Western Digital unveils 2TB My Book family

Western Digital increases the capacity of its My Book family of external hard drives to 2TB

You may be familiar with Western Digital's My Book family of external hard drives. A popular example is the My Book Essential Edition that offers up to 1TB of storage.

The company announced Wednesday that it has expanded the My Book family of external hard drives to include a 2TB capacity, currently the largest capacity available in a single-drive storage device.

The updated My Book family is compatible with Macs and PCs and comes in four models: My Book Studio Edition, My Book Mac Edition, My Book Home Edition, and My Book Essential Edition.

All these models share the same 2TB capacity and the USB 2.0 connection available in the My Book Essential edition. However, the other models also offer FireWire 400, FireWire 800, and eSATA interfaces for faster data transfer rates. The My Book Home Edition is also equipped with continuous backup software for PC users who need an easy way to back up data.

Western Digital

Common features of the entire family of the new My Book external hard drives include:

  • Elegant, small footprint design
  • Capacity gauge to see at a glance how much capacity is available on the drive (not available on the My Book Essential Edition drive)
  • Environmentally friendly design that saves power by going into standby mode after 10 minutes of inactivity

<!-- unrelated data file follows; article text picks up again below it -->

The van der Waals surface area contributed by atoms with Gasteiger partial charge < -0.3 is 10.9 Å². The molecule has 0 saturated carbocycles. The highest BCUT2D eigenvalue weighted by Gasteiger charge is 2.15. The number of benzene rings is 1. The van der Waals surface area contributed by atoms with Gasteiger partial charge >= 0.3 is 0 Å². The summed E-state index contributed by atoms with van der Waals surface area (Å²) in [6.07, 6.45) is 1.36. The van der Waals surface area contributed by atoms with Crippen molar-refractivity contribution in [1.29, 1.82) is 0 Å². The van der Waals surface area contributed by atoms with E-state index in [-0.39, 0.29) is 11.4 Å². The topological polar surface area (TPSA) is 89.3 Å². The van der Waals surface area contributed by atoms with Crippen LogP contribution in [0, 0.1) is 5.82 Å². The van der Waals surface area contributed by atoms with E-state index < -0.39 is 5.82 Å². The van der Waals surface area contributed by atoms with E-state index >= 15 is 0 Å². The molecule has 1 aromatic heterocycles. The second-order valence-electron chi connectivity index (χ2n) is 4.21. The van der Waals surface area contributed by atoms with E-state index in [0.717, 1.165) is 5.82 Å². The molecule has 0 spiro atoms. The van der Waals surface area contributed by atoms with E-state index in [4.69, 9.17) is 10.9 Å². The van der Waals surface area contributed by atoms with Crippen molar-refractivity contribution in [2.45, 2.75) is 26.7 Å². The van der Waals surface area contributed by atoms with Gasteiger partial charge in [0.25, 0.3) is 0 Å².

• SmartPower features that turns the drive on and off with the computer and Safe Shutdown that prevents the drive from being powered down until all the data has been written
  • Kensington Security Slot that lets users secure the drive to their desk

Except for the My Book Mac Edition, which is available next month, the rest of the new My Book family is available now at retailers and cost between $329.99 and $379.99, depending on model and capacity.

About the author

CNET editor Dong Ngo has been involved with technology since 2000, starting with testing gadgets and writing code for CNET Labs' benchmarks. He now manages CNET San Francisco Labs, reviews networking and storage products, and also writes about other topics from online security to new gadgets and how technology impacts the life of people around the world.

 

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